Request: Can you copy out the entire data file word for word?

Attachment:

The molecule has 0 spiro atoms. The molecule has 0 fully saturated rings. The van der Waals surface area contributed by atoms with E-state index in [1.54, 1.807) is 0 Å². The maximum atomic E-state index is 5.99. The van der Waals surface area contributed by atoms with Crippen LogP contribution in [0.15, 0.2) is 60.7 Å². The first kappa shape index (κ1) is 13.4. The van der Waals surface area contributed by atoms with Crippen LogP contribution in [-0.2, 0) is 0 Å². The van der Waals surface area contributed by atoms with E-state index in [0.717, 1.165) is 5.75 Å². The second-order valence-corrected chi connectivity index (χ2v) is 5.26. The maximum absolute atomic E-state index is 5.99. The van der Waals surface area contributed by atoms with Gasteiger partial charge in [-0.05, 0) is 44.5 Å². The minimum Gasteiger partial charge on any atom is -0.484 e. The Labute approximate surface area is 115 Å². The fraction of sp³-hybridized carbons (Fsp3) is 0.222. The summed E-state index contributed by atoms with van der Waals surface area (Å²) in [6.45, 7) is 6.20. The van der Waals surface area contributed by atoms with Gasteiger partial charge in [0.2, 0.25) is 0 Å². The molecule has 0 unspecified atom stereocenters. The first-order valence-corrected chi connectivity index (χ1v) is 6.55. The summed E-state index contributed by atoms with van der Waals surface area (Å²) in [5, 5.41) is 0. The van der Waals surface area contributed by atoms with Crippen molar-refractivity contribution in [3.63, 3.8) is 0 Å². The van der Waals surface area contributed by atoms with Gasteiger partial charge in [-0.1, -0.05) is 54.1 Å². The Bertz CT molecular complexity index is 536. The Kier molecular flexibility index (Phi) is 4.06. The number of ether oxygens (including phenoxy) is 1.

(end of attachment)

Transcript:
The molecule has 0 spiro atoms. The molecule has 0 fully saturated rings. The van der Waals surface area contributed by atoms with E-state index in [1.54, 1.807) is 0 Å². The maximum atomic E-state index is 5.99. The van der Waals surface area contributed by atoms with Crippen LogP contribution in [0.15, 0.2) is 60.7 Å². The first kappa shape index (κ1) is 13.4. The van der Waals surface area contributed by atoms with Crippen LogP contribution in [-0.2, 0) is 0 Å². The van der Waals surface area contributed by atoms with E-state index in [0.717, 1.165) is 5.75 Å². The second-order valence-corrected chi connectivity index (χ2v) is 5.26. The maximum absolute atomic E-state index is 5.99. The van der Waals surface area contributed by atoms with Gasteiger partial charge in [-0.05, 0) is 44.5 Å². The minimum Gasteiger partial charge on any atom is -0.484 e. The Labute approximate surface area is 115 Å². The fraction of sp³-hybridized carbons (Fsp3) is 0.222. The summed E-state index contributed by atoms with van der Waals surface area (Å²) in [6.45, 7) is 6.20. The van der Waals surface area contributed by atoms with Gasteiger partial charge in [0.2, 0.25) is 0 Å². The molecule has 0 unspecified atom stereocenters. The first-order valence-corrected chi connectivity index (χ1v) is 6.55. The summed E-state index contributed by atoms with van der Waals surface area (Å²) in [5, 5.41) is 0. The van der Waals surface area contributed by atoms with Crippen molar-refractivity contribution in [3.63, 3.8) is 0 Å². The van der Waals surface area contributed by atoms with Gasteiger partial charge in [-0.1, -0.05) is 54.1 Å². The Bertz CT molecular complexity index is 536. The Kier molecular flexibility index (Phi) is 4.06. The number of ether oxygens (including phenoxy) is 1.